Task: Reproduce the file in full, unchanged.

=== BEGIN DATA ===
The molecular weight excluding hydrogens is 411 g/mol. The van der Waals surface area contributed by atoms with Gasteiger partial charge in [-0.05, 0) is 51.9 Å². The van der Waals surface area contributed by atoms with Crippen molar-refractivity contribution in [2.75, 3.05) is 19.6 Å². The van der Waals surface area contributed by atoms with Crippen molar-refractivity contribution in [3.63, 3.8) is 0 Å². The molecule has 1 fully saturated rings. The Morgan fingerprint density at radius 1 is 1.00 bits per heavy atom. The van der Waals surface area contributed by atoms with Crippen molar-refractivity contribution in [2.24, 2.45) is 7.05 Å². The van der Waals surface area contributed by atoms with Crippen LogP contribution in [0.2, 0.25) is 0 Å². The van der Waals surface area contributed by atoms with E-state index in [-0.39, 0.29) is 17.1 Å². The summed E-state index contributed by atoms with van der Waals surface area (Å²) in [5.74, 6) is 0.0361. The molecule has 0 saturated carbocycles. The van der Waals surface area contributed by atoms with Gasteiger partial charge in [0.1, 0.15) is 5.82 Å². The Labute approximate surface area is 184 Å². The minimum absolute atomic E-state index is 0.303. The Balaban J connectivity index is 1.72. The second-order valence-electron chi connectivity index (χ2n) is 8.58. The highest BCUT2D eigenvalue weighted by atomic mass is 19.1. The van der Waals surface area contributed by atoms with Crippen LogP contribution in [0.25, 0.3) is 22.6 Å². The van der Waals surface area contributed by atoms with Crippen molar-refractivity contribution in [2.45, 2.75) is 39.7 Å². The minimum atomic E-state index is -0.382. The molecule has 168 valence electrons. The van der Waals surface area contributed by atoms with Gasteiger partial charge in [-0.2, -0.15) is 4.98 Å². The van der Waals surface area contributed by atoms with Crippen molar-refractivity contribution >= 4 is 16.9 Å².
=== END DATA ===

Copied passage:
The molecular weight excluding hydrogens is 411 g/mol. The van der Waals surface area contributed by atoms with Gasteiger partial charge in [-0.05, 0) is 51.9 Å². The van der Waals surface area contributed by atoms with Crippen molar-refractivity contribution in [2.75, 3.05) is 19.6 Å². The van der Waals surface area contributed by atoms with Crippen molar-refractivity contribution in [3.63, 3.8) is 0 Å². The molecule has 1 fully saturated rings. The Morgan fingerprint density at radius 1 is 1.00 bits per heavy atom. The van der Waals surface area contributed by atoms with Crippen molar-refractivity contribution in [2.24, 2.45) is 7.05 Å². The van der Waals surface area contributed by atoms with Crippen LogP contribution in [0.2, 0.25) is 0 Å². The van der Waals surface area contributed by atoms with E-state index in [-0.39, 0.29) is 17.1 Å². The summed E-state index contributed by atoms with van der Waals surface area (Å²) in [5.74, 6) is 0.0361. The molecule has 0 saturated carbocycles. The van der Waals surface area contributed by atoms with Gasteiger partial charge in [0.1, 0.15) is 5.82 Å². The Labute approximate surface area is 184 Å². The minimum absolute atomic E-state index is 0.303. The Balaban J connectivity index is 1.72. The second-order valence-electron chi connectivity index (χ2n) is 8.58. The highest BCUT2D eigenvalue weighted by atomic mass is 19.1. The van der Waals surface area contributed by atoms with Crippen LogP contribution in [0.25, 0.3) is 22.6 Å². The van der Waals surface area contributed by atoms with Crippen molar-refractivity contribution in [2.45, 2.75) is 39.7 Å². The minimum atomic E-state index is -0.382. The molecule has 168 valence electrons. The van der Waals surface area contributed by atoms with Gasteiger partial charge in [-0.2, -0.15) is 4.98 Å². The van der Waals surface area contributed by atoms with Crippen molar-refractivity contribution >= 4 is 16.9 Å².